I attended LoRaWAN Live Orlando this past spring. That seems like an eternity ago, as fall approaches and ushers in two of my favorite things—college football and cooler weather—in my home state of Texas. At the Orlando event, I had the opportunity to conduct three fireside chats with LoRa Alliance working group leaders and moderate a panel discussion.
In this post, I want to share some of the details from the event, along with my insights on where I see LoRoWAN technology heading. (LoRaWAN stands for “long-range wide-access network.”) For starters, I’ll provide a short introduction to the narrowband IoT platform for those who are not familiar with LoRaWAN and how it aims to support a significant effort—global sustainability.
What is LoRaWAN?
The LoRaWAN specification is a low-power, wide-area wireless networking protocol. It originated in 2010, when Cycleo was founded by three engineers in France. (As a cyclist myself, I love the name, which is a fitting one, given how much France loves cycling, too.) Cycleo’s idea was novel, leveraging chirp spread spectrum (CSS) modulation that was already being used in maritime sonar and aviation radar to send data instead of only receiving it. Semiconductor maker Semtech saw the potential for the technology and acquired the company two years later; in 2015, the LoRa Alliance was formed to promote the specification’s global adoption.
Today, LoRaWAN has matured into an IoT modality that supports bidirectional communication, end-to-end security, mobility and location services. It’s a testament to the utility of the platform—and the LoRa Alliance ecosystem—that so many compelling use cases have been blueprinted in the past eight years, and that adoption has blossomed. To take one prominent example, networking equipment giant Cisco is building LoRaWAN gateways and routers hardened for industrial environments. Many other companies are also leaning into LoRaWAN to develop software stacks and sensors with lifespans of a decade or more, opening up possibilities for further compelling use cases.
Sustainability use cases for LoRaWAN
By combining low-power sensors and wireless infrastructure, LoRaWAN has found its true superpower in supporting sustainability initiatives that enable the conservation of precious resources such as water and electricity. As mentioned above, at LoRaWAN Live Orlando, I was able to sit down with the heads of three different working groups to discuss the impact that LoRaWAN is making in sustainability and civic services across three domains: cities, utilities and buildings.
“Smart” is often overused in the tech world, but its relevance within the LoRaWAN ecosystem is abundantly evident. On the topic of smart cities, Boris Stockermann and I discussed how LoRaWAN enables a host of functionality, including traffic management, air quality monitoring and the pesky challenge of finding a parking space in densely populated urban areas. In another session, Remi Demerle and I discussed smart utility applications, how LoRaWAN enables new operational efficiencies for utility providers and customers and how the IoT platform is improving the resiliency of power grids in extreme heat and cold. The latter is particularly compelling given the extreme heat this summer in many parts of the world and the “snowmageddon” event we experienced in Texas in 2021. Finally, in a remotely recorded session, Byron BeMiller and I discussed how LoRaWAN is being used to enable smart building use cases, including office hoteling, employee safety and wellness and new efficiencies related to cooling and overall electricity consumption. At a high level, these discussions demonstrate the current impact and future potential that LoRaWAN connectivity promises to bring to society.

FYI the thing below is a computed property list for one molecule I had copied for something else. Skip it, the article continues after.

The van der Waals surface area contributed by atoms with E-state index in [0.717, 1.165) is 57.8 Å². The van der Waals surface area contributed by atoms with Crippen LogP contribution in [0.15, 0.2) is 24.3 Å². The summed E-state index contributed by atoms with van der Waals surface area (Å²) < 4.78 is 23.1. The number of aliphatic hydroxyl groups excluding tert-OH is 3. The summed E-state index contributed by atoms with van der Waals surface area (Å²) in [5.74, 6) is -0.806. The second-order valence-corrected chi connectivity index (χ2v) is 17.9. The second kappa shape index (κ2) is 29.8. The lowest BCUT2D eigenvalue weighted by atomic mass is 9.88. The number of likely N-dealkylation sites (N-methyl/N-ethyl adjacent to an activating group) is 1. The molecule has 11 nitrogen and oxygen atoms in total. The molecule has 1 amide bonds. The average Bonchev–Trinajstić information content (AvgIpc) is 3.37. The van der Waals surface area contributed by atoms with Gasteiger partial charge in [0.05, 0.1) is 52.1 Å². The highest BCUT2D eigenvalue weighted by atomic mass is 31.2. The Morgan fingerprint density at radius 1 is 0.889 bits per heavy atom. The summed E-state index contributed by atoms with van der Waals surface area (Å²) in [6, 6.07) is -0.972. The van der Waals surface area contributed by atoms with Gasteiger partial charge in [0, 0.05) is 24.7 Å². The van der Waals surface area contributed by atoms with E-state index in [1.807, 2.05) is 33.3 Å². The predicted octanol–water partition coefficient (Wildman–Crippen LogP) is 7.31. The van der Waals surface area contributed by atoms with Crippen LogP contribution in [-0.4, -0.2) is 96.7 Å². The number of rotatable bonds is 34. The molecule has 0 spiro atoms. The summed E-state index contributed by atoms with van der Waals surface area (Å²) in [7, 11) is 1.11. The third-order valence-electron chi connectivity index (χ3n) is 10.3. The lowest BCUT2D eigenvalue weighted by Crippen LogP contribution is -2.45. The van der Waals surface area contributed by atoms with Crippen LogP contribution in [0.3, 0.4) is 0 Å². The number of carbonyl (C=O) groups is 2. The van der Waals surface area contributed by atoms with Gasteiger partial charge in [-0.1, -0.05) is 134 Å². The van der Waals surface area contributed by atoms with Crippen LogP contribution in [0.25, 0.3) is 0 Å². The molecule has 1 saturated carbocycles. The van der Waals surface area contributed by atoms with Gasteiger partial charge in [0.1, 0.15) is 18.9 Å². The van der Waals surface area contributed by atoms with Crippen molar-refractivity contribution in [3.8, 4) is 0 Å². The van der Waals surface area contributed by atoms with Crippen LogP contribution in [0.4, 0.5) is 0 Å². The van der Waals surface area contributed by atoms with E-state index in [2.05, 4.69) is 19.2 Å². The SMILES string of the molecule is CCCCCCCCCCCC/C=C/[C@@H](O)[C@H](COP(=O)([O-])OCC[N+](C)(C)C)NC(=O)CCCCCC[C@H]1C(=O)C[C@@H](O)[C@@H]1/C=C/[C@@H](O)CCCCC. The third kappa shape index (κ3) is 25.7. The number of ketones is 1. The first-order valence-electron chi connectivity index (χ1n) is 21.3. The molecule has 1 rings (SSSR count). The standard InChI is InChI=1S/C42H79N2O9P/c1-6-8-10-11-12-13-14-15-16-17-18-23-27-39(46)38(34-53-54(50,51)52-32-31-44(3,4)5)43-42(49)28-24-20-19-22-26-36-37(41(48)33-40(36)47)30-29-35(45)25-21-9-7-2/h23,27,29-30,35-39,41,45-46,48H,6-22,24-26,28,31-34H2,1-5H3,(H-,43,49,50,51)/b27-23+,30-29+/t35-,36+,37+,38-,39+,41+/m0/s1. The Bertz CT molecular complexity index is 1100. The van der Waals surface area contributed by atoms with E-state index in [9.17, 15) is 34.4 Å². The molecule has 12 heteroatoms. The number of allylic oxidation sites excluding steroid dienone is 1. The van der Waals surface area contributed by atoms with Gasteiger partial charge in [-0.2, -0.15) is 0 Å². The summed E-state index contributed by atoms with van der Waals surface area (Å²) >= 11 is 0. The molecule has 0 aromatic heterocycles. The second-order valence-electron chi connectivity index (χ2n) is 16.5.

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The building intelligence panel discussion that I moderated at LoRaWAN Live Orlando brought the event to a fitting end as the final session. It touched on the definition of an intelligent building, specific LoRaWAN implementations and lessons learned. The session was a great example of the value the LoRa Alliance delivers to its membership and the ecosystem. It is also worth mentioning that the non-profit has curated a wealth of assets on its website in a resource librarythat includes recordings from all of its events along with case studies, technical specifications, developer resources and more.
I continue to be impressed with the technical maturity of LoRaWAN and its global adoption. From my perspective, the protocol should continue to gain momentum given a close competitor, Sigfox, has stumbled financially. In my opinion, LoRaWAN has the proper combination of technologies, market presence and focus on sustainability to give it a compelling and disruptive value proposition. This value prop also has the potential to make IoT in general a profitable endeavor—something that has eluded the broader IoT market historically.